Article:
Expert warns of holiday credit, debit card ID theft

December 4, 2014 Latest Print Print

With the holidays coming up and all of the shopping that will be taking place, people need to be aware of identity theft and the point-of-sale breaches happening at various retailers.

Professor Al Heitkamper, head of the cyber security program at OCCC, explained how to minimize the chance of identity theft and gave examples of retailers where point-of-sale breaches have occurred.

Retailers such as Staples, Dairy Queen, Home Depot, Target, K-Mart and P.F. Chang have all been victims of point-of-sales breaches, Heitkamper said.

“A point-of-sale breach occurs when you are using your debit or credit card at a terminal (ATM, gas pump, etc.) that someone has previously hacked,” he said.

Heitkamper said the hacked slider — the place where you swipe your card — sends your card information to third a party so they have all of your card information.

Hackers use “skimmers” over ATM card slots so every time a person swipes their card, their information goes not only where it is supposed to go, but also to the hacker, he said.

Heitkamper said retailers are working toward better cyber security and avoiding theft by using software that helps block off ports and firewalls.

“Good security is good business,” he said.

However, Heitkamper said, avoiding point-of-sales hacks altogether is virtually impossible.

He said running utilities all day, such as Windows XP, is not smart when trying to protect your identity.

Hackers search for errors on systems and as soon as they see the vulnerability present, they take advantage of it, Heitkamper said.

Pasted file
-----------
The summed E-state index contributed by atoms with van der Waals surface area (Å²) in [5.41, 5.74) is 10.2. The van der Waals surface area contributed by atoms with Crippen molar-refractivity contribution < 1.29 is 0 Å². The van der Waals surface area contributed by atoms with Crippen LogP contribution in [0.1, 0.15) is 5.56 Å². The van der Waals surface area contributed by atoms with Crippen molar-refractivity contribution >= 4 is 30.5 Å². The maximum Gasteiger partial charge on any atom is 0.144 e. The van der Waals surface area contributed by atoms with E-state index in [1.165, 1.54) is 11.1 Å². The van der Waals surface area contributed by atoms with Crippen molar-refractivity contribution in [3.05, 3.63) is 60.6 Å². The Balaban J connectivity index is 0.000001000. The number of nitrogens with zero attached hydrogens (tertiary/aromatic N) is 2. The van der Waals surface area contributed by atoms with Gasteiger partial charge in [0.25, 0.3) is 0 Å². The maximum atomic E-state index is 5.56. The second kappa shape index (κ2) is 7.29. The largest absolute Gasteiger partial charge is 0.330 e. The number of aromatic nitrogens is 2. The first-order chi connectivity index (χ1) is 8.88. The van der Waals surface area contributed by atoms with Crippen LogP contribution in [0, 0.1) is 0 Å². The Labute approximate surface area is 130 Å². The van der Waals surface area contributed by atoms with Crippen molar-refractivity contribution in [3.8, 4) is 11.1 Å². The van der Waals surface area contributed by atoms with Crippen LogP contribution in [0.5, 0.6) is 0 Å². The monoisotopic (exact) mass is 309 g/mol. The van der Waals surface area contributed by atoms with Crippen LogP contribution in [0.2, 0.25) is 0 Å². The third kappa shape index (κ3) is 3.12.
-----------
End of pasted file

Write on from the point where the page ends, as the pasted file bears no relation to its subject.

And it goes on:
In the past, he said, most ATMs used Windows XP, but that is no longer supported, because it was too vulnerable to hackers.

Heitkamper said using a credit card rather than a debit card is best because credit card consumers are only liable for $50. If your debit card is hacked, the hacker could wipe out your entire bank account or your financial institution may put a hold on all of your money.

“Anytime your identity is stolen, call the FBI or the Federal Trade Commission and file an identity fraud report,” he said.

There also are multiple identity theft protection services that will cover any unauthorized use of one’s address, bank accounts, credit or debit cards, loans, public records and also one’s Social Security number, Heitkamper said.

He said a couple of identity theft protection services that will protect your important information are LifeLock, TrustedID, Identity Force and ID Patrol.

Heitkamper said these companies offer fraud alert reminders, identity theft insurance, lost wallet protection and also can give you access to talk to a fraud specialist.

For more information, Heitkamper can be reached by email at or by calling 405-682-1611, ext. 7494.

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